Peter Joseph Licavoli (June 7, 1902 – January 11, 1984), was an organized crime figure in St. Louis, Missouri before moving to Detroit, Michigan. He controlled criminal operations in Detroit and Toledo, Ohio, throughout the Prohibition era.

In the 1930s, Peter was convicted of bribing a federal official and spent two years at Leavenworth Penitentiary. Peter was arrested, tried, or suspected of murder seven times, and released seven times. His son Dominic married Rosalie Zerilli, the eldest daughter of the Detroit Partnership boss Joseph Zerilli.[1] In 1944, Peter left the Toledo-Detroit area for Arizona, living on Grace Ranch near Tucson, Arizona until his death in 1984. It is said that Peter was a very generous man who gave to the unfortunate unconditionally. Self-educated and blessed with high intellect he was also the inventor and trailblazer for many business models that are being used today.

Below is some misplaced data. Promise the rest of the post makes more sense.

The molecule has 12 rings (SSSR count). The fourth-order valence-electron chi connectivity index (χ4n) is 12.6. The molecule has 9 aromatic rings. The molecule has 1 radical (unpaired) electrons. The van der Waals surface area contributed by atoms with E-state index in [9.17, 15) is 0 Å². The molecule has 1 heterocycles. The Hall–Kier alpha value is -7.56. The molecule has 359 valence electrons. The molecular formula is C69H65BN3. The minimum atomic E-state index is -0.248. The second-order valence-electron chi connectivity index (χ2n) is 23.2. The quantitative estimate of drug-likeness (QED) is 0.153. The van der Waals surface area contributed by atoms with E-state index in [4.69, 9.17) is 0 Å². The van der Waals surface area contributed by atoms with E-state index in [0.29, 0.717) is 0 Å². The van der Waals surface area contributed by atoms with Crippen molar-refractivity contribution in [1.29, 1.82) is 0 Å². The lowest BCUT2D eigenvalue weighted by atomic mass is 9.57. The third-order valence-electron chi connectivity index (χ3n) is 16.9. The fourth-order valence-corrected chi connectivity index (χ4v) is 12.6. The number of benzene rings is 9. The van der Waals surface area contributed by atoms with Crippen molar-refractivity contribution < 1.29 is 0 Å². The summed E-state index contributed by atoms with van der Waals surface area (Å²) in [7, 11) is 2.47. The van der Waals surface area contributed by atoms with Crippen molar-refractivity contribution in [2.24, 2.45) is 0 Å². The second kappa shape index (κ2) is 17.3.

References[edit | edit source]

  1. But he was good to his mother: the lives and crimes of Jewish gangsters By Robert A. Rockaway pg.192

Further reading[edit | edit source]

  • Shaffer, Terry, "Illegal Gambling Clubs of Toledo", Happy Chipper Publishing, 2012, ISBN 978-0-615-64443-1
  • Bonanno, Joseph. A Man of Honor: The Autobiography of Joseph Bonanno. New York: St. Martin's Press, 2003. ISBN 0-312-97923-1
  • Capeci, Jerry. The Complete Idiot's Guide to the Mafia. Indianapolis: Alpha Books, 2002. ISBN 0-02-864225-2
  • Dickson, Kenneth R. Nothing Personal Just Business, Prohibition and Murder on Toledo's Mean Streets. Fremont, Ohio: Lesher Printing, 2003. ISBN 0-9788588-2-4
  • Bureau of Narcotics, U.S. Treasury Department, "Mafia: the Government's Secret File on Organized Crime, HarperCollins Publishers 2007 ISBN 0-06-136385-5

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